Friday, 20 June 2014

The highs and lows of summer.

Well it seems to have taken a little while to get here but summer finally seems to be kicking off, just about anyway. It has been a strange last month or so in the Peak, conditions have been constantly up and down. One minute things seem dry, the next they're soaked again. The usual frustrations emerge.

©Rainer Eder

However, right now I am in full training mode as my trip to Ceuse is rapidly approaching. My original plan for this summer was to hit up Rocklands to try and test this new found boulder power on some real world class problems. Afterward I'd make a stop in France on the way home to tie into a rope for a couple of weeks. Unfortunately our plans don't always work out exactly how we'd like, so South Africa is going to have to wait until next year now. It does mean though that now I'll be heading to Ceuse for an extended trip. Flights are booked, we leave for round 2 at one of the best crags in the world on 7th July for a whole month. I cannot wait to get stuck into the routes here and once again settle into the chilled out campsite scene below, as well as hooking up with some old friends from around the globe. I am even looking forward to the walk-in, although I'm sure that will soon fade after a couple of days! Anyway with a bit of luck I'll have a slightly better trip than my previous visit 3 years ago...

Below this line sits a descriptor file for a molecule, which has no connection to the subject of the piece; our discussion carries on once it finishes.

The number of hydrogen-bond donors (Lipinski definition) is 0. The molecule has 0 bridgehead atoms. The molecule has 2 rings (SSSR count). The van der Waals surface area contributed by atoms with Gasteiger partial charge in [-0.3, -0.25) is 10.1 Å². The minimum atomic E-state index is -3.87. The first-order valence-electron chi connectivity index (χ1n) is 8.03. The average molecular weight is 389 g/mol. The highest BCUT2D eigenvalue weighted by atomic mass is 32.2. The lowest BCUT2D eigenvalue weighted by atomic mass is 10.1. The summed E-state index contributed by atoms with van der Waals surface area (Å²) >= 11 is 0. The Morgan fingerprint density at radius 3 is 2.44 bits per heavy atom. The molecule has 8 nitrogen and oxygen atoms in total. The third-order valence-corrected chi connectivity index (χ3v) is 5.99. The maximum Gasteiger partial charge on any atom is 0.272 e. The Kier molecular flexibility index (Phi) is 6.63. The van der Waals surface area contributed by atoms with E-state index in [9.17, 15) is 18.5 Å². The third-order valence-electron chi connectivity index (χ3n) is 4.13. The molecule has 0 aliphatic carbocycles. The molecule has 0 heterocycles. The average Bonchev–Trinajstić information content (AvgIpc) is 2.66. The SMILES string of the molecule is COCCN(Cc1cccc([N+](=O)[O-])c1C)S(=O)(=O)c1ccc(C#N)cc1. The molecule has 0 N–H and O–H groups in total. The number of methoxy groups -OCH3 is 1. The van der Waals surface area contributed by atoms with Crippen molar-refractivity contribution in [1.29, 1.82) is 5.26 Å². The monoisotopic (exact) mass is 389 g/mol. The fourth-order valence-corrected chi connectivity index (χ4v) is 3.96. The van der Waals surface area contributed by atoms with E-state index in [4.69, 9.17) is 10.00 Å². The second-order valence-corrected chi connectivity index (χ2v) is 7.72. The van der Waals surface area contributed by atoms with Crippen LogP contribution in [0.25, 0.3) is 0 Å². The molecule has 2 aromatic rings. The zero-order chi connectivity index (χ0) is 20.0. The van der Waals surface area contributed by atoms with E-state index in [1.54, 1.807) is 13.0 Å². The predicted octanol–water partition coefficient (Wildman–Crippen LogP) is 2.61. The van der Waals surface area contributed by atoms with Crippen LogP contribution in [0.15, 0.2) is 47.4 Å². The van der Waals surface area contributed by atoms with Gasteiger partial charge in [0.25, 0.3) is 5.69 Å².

In between making sure my fitness is as good as can be before my trip, we have had a cool few days up in Yorkshire along with the usual pottering about the Peak looking for new bits of rock and new moves to keep motivated.
Kilnsey is brilliant. I wish it was closer because for me (and I'm sure many others) it is the best sport climbing crag in the UK. I think I was even more impressed the first time I saw it than I was with Malham. Shamefully though last week was only my 3rd ever visit to this place. There is so so much to do here and it was awesome to be on fresh rock with countless routes to try, as well as provide a good means of fitness testing.